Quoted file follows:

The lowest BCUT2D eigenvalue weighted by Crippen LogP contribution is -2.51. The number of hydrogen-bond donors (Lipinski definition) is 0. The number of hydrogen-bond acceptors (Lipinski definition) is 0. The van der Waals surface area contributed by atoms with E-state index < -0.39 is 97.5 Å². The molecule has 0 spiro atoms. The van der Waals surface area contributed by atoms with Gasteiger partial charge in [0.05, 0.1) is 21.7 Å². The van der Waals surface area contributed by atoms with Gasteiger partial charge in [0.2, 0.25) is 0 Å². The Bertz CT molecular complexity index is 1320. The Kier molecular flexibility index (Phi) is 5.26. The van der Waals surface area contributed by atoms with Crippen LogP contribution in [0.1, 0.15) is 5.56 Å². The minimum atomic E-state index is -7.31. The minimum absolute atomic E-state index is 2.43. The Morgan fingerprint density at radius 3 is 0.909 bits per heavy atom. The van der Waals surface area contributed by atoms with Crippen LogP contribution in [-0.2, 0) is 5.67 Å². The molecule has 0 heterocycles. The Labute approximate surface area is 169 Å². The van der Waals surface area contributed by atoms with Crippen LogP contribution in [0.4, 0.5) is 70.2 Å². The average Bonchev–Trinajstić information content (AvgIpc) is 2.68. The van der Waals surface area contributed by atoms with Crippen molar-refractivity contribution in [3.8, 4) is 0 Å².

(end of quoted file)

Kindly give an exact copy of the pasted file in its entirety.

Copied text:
The lowest BCUT2D eigenvalue weighted by Crippen LogP contribution is -2.51. The number of hydrogen-bond donors (Lipinski definition) is 0. The number of hydrogen-bond acceptors (Lipinski definition) is 0. The van der Waals surface area contributed by atoms with E-state index < -0.39 is 97.5 Å². The molecule has 0 spiro atoms. The van der Waals surface area contributed by atoms with Gasteiger partial charge in [0.05, 0.1) is 21.7 Å². The van der Waals surface area contributed by atoms with Gasteiger partial charge in [0.2, 0.25) is 0 Å². The Bertz CT molecular complexity index is 1320. The Kier molecular flexibility index (Phi) is 5.26. The van der Waals surface area contributed by atoms with Crippen LogP contribution in [0.1, 0.15) is 5.56 Å². The minimum atomic E-state index is -7.31. The minimum absolute atomic E-state index is 2.43. The Morgan fingerprint density at radius 3 is 0.909 bits per heavy atom. The van der Waals surface area contributed by atoms with Crippen LogP contribution in [-0.2, 0) is 5.67 Å². The molecule has 0 heterocycles. The Labute approximate surface area is 169 Å². The van der Waals surface area contributed by atoms with Crippen LogP contribution in [0.4, 0.5) is 70.2 Å². The average Bonchev–Trinajstić information content (AvgIpc) is 2.68. The van der Waals surface area contributed by atoms with Crippen molar-refractivity contribution in [3.8, 4) is 0 Å².